Miller’s Guild » 11 Spiritual Meanings of Pineapple – Pineapple Symbolism

11 Spiritual Meanings of Pineapple – Pineapple Symbolism

Pineapples are irresistibly delicious, and most people associate them with sun and beaches, piña coladas, Hawaiian pizzas and everything else tropical and exotic.

They also have a surprising history, and while they might not have any deep spiritual meaning, they have represented many things to different people down the centuries.

So for anyone who wants to learn more, in this post, we discuss pineapple symbolism – and one of the meanings we mention is something you would probably never guess!

11 Spiritual Meanings of Pineapple - Pineapple Symbolism 2

The history of the pineapple

The pineapple is a familiar and almost mundane fruit to us nowadays. We think nothing of seeing them on display in a grocery store and are used to popping them into our shopping carts all year round. But it wasn’t always like this.

The pineapple has a more interesting history than you might imagine, and at one time, they were highly sought-after in certain parts of the world and were out of reach for all but the super-rich.

For a long time, it certainly wasn’t just a “normal” fruit that just anybody could expect to eat, so before we look at the symbolism, let’s have a look at the story behind this juicy and delicious delight.

Where do pineapples come from?

Pineapples are thought to originate in the Paraná River area of what is now Brazil and Paraguay.

The pineapple was probably domesticated sometime before 1200 BCE, and cultivation spread throughout tropical South and Central America.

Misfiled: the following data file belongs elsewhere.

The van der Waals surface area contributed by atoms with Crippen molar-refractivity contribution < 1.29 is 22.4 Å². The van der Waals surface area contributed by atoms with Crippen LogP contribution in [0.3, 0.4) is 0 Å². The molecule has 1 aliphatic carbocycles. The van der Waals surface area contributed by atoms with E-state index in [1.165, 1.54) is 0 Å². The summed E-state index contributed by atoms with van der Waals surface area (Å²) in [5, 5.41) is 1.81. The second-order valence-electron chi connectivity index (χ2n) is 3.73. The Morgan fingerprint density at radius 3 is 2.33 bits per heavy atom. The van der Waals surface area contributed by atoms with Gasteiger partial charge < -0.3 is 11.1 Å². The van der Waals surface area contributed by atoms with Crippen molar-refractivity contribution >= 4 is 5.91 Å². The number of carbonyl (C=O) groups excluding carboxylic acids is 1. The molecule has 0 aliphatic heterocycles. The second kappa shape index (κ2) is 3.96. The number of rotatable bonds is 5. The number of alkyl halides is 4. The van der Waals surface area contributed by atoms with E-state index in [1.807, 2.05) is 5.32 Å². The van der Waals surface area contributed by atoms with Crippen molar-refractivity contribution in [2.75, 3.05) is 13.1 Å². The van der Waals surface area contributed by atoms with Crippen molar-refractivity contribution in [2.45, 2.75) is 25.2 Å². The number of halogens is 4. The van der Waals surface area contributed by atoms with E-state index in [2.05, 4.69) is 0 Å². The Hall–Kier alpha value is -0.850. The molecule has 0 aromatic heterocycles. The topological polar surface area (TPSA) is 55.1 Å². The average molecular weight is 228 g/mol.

The first European to see a pineapple was Columbus – supposedly on 4th November 1493 – on the island that is now Guadeloupe.

One of the first peoples to cultivate pineapples were the Tupi-Guarani, who lived in the area of modern-day Sao Paulo state.

When a French priest named Jean de Léry visited the area around 75 years after Columbus’ voyages, he reported that the pineapple seemed to have a symbolic value for the people there, unlike other items that just served as food.

Introduction to Europe

When Columbus sailed back to Spain, he took some pineapples with him. However, due to the long voyage back to Europe, most of them went bad, and only one survived.

This, he presented to the Spanish king, Ferdinand, and the whole court was amazed by this wonderful exotic fruit from far-away lands. This started a craze in Europe for pineapples, and the huge demand saw them fetch astronomical prices.

This was because it was prohibitively expensive as well as extremely difficult to bring them back from the Americas – but at the same time, with the technology of the day, it was all but impossible to grow them in Europe.

Learning how to grow them

In 1658, the first pineapple was successfully grown in Europe near Leiden in the Netherlands by a man named Pieter de la Court using new greenhouse technology that he developed. The first pineapple in England was then grown in 1719 – and the first in France in 1730.

Pineapples were even successfully grown on the estates of Catherine the Great of Russia from 1796.

The problem was, growing pineapples in temperate European countries required the use of hothouses – pineapple plants don’t tolerate temperatures below around 18°C (64.5°F).

This means it cost almost as much to grow them in Europe as it did to import them from the New World.

Pineapples in other parts of the world

However, other parts of the world were more suitable for pineapple cultivation, and plantations were established in India by the Portuguese and in the Philippines by the Spanish.

The Spanish also tried growing pineapples in Hawaii from the start of the 18th century, but commercial cultivation didn’t begin there until 1886.

Back then, pineapples were made into jams and preserves since they were easier to transport that way – and then later, when the technology allowed, they were also canned for export.

Hawaii was dominant in the pineapple trade until the 1960s, after which production dropped off, and it is no longer a major area of cultivation.

Nowadays, the world’s largest grower of pineapples is the Philippines, followed by Costa Rica, Brazil, Indonesia and China.